Two characters housed in one physical body: two distinct personalities battling to gain control of the body that houses them. Although the situation may sound unusual, it occurs daily in the process of decision making. Two divergent voices attempting to alter the decision making process for better or worse: conscience. In A Good and Happy Child, George’s conscience is extreme and he tries to choose good over evil. In the novel A Good and Happy Child by Justin Evans, the author houses the protagonist and the antagonist within the same character in order to create an inner conflict that keeps the reader interested.
Justin Evans gives the protagonist and the antagonist distinct physical and psychological differences in order to make them distinguishable within the same body. George, an eleven year old boy who wants nothing more than to live a normal life with Kurt and his mom, and his Friend, a scruffy, fuzzy looking figure who wants nothing more than to corrupt George and destroy his life. “ ‘Someone hoped I would be killed down there. Tom Harris, whom you already seem prepared to adopt as a foster father…’ I protested. ‘I don’t! I hate him!’ ” (Evans, 57). This quote demonstrates the disagreements that occur between George and his friend. Here, George’s friend is able to manipulate George into hating Tom Harris by convincing him that Tom wanted George’s father to die. As the plot progresses, George becomes less and less fond of his friend. This is particularly evident when his friend continually brings up a topic that is quite sensitive to George: the life and death of his father.
George’s friend continually uses the death of his father to gain leverage on George and to alter his opinions of people. George misses his father and is curious about how he died, this curiosity is what makes George vulnerable to his friend’s thoughts. Evans writes, “ ‘On that same night,’ he went on, ‘you claimed I knew why your father went to Central America. Do you remember that?’ I nodded. ‘What did you mean?’ I shrugged. ‘My Friend told me to say it. He never said what he meant.’ ” (Evans, 145). This quote shows how George’s friend manipulates not only George’s thoughts, but his actions. George also said that his friend did not provide an explanation for the statement; this shows that George is acting as his friend’s puppet. He is doing what his friend says without an explanation or reason for it. George is battling his friend daily and so far, George is losing. George’s friend’s suggestions are becoming increasingly violent and as a result, so is George.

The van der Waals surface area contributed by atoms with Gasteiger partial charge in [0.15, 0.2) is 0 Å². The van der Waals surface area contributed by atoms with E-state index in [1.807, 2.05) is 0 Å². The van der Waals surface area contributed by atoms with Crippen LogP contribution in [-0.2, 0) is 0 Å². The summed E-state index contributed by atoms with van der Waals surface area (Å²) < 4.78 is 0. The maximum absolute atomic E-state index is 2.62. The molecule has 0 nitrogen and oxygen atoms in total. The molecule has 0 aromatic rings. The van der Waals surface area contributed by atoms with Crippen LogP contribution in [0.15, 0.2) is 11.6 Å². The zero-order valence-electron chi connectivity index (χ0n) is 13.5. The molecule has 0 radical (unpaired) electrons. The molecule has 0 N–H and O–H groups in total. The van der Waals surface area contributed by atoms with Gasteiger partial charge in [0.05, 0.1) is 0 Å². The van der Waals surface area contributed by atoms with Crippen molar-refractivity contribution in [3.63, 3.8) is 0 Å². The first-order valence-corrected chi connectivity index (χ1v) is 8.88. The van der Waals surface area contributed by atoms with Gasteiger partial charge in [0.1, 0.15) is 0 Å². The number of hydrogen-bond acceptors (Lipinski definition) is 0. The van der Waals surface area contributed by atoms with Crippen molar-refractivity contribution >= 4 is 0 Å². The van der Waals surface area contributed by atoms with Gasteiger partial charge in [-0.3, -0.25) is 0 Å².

The psychiatrists say that George’s friend is due to a mental disorder, that this ‘friend’ is simply part of George- a product of his disorder, but George is convinced that his friend has a separate identity, he believes it is a demon. George believes that his father got too close to defeating the demon and that the demon possessed and killed him. Now, the demon is coming after him to prevent him from following his father’s footsteps. George carries a carving of St. Michael to keep the demons at bay. George is seemingly cured after he claims that he fought and killed the demon. Twenty two years later, when his friend returns to ruin his life, George finally musters up the courage to face the demon head on. “I wrap the baby in my arms. I swear to him that I will never leave him, that I will stay, that I will protect him. That’s how we will break the curse, I whisper. Then the figure in the window opens the void of its mouth and screams” (Evans, 320). This quote narrates the resolution of George’s conflict. When George decides to hold his son and be the fatherly figure that he never had, George defeats the demon. George and his friend battled for years, but it was George that prevailed.
Although George’s friend ruined George’s childhood, George was ultimately able to defeat the demon.George’s friend may have won the battle, but George won the war. It is the inner conflict that keeps the reader interested, the battle between George and the demon that takes place within George’s mind. The demon proved to be quite powerful, demonstrating its evil desire through abuse and murder, but in the end, love proved to be even more powerful as George and his son began a new chapter, together.

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